Paying for Your Education: Bursaries vs. Scholarships vs. Grants
Post-secondary education is important, whether you pursue trade school, college, or university. However, depending on where you want to go and what you want to study, this can also be expensive. Luckily, there are many options for students to pay for higher education, including grants, bursaries, and scholarships.
You’re likely to see these words everywhere when you’re planning for and choosing your post-secondary program and school, between teachers advising you to apply and offers of financial assistance from schools. Bursaries, scholarships, and grants are all types of educational financial assistance which don’t need to be paid back after graduation, but what are the differences between them?
In general, bursaries are based only on financial need, without requiring additional educational or employment achievements in order to be awarded to a student. However, they do require that students demonstrate financial need by providing information about their financial situation.
Bursaries are intended as a supplement to a student’s other financial resources to pay for school, such as OSAP and loans, family contributions, and savings or work income. A student’s level of financial need is based on what financial resources are available to them, not on a willingness or unwillingness to pay. This means that bursaries go to the students who have the fewest other financial resources.
Bursaries are often awarded directly from the educational institution you will be attending, and the amount awarded will vary depending on the level of financial need. Typically the bursary will be applied directly to tuition owing, rather than supplying funds to the student who must then make the payment.
It’s important to note that in most cases students need to apply for a bursary in order to be considered.
Scholarships are typically awarded based on personal achievements and academic merit, rather than financial need, though need can still be a consideration when scholarship committees are making their decisions. Scholarships are often directed toward specific programs of study or cultural backgrounds, such as scholarships for Indigenous students, students studying engineering, or athletics scholarships.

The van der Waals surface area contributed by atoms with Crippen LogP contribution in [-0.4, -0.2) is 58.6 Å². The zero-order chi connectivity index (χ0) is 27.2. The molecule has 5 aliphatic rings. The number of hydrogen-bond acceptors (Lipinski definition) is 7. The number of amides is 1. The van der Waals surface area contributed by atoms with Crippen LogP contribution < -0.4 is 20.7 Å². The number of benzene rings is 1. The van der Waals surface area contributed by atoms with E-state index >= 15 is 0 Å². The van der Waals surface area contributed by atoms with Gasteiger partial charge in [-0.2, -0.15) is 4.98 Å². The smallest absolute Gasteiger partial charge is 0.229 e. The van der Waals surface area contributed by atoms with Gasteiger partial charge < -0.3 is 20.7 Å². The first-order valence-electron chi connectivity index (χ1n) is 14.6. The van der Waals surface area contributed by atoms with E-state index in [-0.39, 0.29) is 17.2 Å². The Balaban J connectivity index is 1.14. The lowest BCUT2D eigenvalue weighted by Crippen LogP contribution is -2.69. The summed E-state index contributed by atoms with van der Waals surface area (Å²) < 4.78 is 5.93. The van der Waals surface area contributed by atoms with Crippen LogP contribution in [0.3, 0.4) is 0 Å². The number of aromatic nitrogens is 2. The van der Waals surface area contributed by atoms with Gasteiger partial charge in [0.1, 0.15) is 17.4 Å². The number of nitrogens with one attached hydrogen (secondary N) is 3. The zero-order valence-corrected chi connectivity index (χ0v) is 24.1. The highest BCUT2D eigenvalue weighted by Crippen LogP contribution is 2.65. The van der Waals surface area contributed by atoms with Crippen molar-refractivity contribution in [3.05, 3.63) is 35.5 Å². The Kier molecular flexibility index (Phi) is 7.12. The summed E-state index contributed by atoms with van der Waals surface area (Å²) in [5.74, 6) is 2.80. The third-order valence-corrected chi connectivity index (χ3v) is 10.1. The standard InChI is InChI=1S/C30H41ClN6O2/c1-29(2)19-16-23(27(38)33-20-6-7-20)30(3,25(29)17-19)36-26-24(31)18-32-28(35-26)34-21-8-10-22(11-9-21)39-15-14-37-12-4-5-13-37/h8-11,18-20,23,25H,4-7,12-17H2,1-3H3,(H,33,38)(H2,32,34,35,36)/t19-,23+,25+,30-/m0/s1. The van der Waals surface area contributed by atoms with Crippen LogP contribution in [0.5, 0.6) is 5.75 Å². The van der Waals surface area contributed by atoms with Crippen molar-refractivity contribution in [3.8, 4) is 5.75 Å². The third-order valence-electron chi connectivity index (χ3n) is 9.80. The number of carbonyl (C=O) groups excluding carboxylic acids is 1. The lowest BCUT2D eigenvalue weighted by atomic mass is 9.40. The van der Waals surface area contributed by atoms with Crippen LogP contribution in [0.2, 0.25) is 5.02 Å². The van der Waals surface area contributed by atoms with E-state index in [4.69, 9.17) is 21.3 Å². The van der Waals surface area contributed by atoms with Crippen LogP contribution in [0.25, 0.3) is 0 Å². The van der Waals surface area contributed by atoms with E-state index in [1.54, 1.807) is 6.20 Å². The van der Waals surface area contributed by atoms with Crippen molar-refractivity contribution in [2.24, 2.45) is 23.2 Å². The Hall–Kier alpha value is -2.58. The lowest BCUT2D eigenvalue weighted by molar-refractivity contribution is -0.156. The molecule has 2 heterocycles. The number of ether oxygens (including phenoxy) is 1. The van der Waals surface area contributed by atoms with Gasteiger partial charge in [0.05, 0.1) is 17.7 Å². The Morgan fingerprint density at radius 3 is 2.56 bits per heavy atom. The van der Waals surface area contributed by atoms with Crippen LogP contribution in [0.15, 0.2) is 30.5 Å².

Academic and personal merit considerations can include your grades at graduation from high school and during your undergraduate studies, volunteer and community service involvement, projects or research involvement, and other meaningful activities.
Scholarships can come from many sources, including the post-secondary institution you’re attending; national, provincial and local businesses; provincial and national government programs; non-profits, and private individuals. The best way to find out what scholarships are available is to search sites such as ScholarshipsCanada.com, as well as inquiring directly with the above scholarship sources to see what they may have to offer.
Scholarships are rarely awarded automatically; most of the time, students are required to find and apply to scholarships themselves. These applications will need you to provide information such as your grades, any academic awards, personal achievements, or volunteer work. Scholarships will offer clear instructions on how to fill out the application and what information they need, and these directions should be followed closely to be sure your application is considered.
Grants are different from scholarships or bursaries in that they are intended for very specific uses. This can include supporting a student’s living expenses, study abroad, or a particular research project. Grants are typically awarded by the educational institution, or through government programs in support of post-secondary education, though occasionally they can be offered by corporations, non-profits, or individuals.
Grants also require students to apply in order to be considered, and the application process involves providing information about what the student wants the grant for, why it will benefit their education, or why the research project will be valuable, for example. While grants are funds that do not need to be repaid, they differ from bursaries and scholarships in that there may be rules requiring compliance, such as reporting on how the grant funds are used.